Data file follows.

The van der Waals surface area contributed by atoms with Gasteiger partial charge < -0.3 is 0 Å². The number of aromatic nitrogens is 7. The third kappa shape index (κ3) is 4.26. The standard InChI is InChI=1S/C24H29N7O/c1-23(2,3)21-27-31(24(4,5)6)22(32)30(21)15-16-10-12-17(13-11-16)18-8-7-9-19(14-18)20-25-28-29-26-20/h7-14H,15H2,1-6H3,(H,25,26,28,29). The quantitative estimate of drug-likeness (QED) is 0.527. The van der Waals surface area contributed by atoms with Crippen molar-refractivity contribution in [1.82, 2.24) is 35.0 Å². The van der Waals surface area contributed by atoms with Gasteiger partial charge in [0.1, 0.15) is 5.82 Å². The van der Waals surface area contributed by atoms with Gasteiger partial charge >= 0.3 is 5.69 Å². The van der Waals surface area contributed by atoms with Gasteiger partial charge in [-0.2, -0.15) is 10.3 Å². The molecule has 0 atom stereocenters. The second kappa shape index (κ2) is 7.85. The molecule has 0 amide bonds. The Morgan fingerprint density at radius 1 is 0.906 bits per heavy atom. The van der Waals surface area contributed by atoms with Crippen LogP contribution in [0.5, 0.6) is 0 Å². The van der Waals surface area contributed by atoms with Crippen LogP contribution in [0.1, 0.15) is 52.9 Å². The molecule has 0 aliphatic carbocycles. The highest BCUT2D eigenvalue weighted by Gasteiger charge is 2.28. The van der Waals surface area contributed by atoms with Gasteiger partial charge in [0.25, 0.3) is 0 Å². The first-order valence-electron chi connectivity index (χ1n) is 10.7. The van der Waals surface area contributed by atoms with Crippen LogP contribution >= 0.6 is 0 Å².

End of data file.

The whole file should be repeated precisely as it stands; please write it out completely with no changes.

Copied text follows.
The van der Waals surface area contributed by atoms with Gasteiger partial charge < -0.3 is 0 Å². The number of aromatic nitrogens is 7. The third kappa shape index (κ3) is 4.26. The standard InChI is InChI=1S/C24H29N7O/c1-23(2,3)21-27-31(24(4,5)6)22(32)30(21)15-16-10-12-17(13-11-16)18-8-7-9-19(14-18)20-25-28-29-26-20/h7-14H,15H2,1-6H3,(H,25,26,28,29). The quantitative estimate of drug-likeness (QED) is 0.527. The van der Waals surface area contributed by atoms with Crippen molar-refractivity contribution in [1.82, 2.24) is 35.0 Å². The van der Waals surface area contributed by atoms with Gasteiger partial charge in [0.1, 0.15) is 5.82 Å². The van der Waals surface area contributed by atoms with Gasteiger partial charge >= 0.3 is 5.69 Å². The van der Waals surface area contributed by atoms with Gasteiger partial charge in [-0.2, -0.15) is 10.3 Å². The molecule has 0 atom stereocenters. The second kappa shape index (κ2) is 7.85. The molecule has 0 amide bonds. The Morgan fingerprint density at radius 1 is 0.906 bits per heavy atom. The van der Waals surface area contributed by atoms with Crippen LogP contribution in [0.5, 0.6) is 0 Å². The van der Waals surface area contributed by atoms with Crippen LogP contribution in [0.1, 0.15) is 52.9 Å². The molecule has 0 aliphatic carbocycles. The highest BCUT2D eigenvalue weighted by Gasteiger charge is 2.28. The van der Waals surface area contributed by atoms with Gasteiger partial charge in [0.25, 0.3) is 0 Å². The first-order valence-electron chi connectivity index (χ1n) is 10.7. The van der Waals surface area contributed by atoms with Crippen LogP contribution >= 0.6 is 0 Å².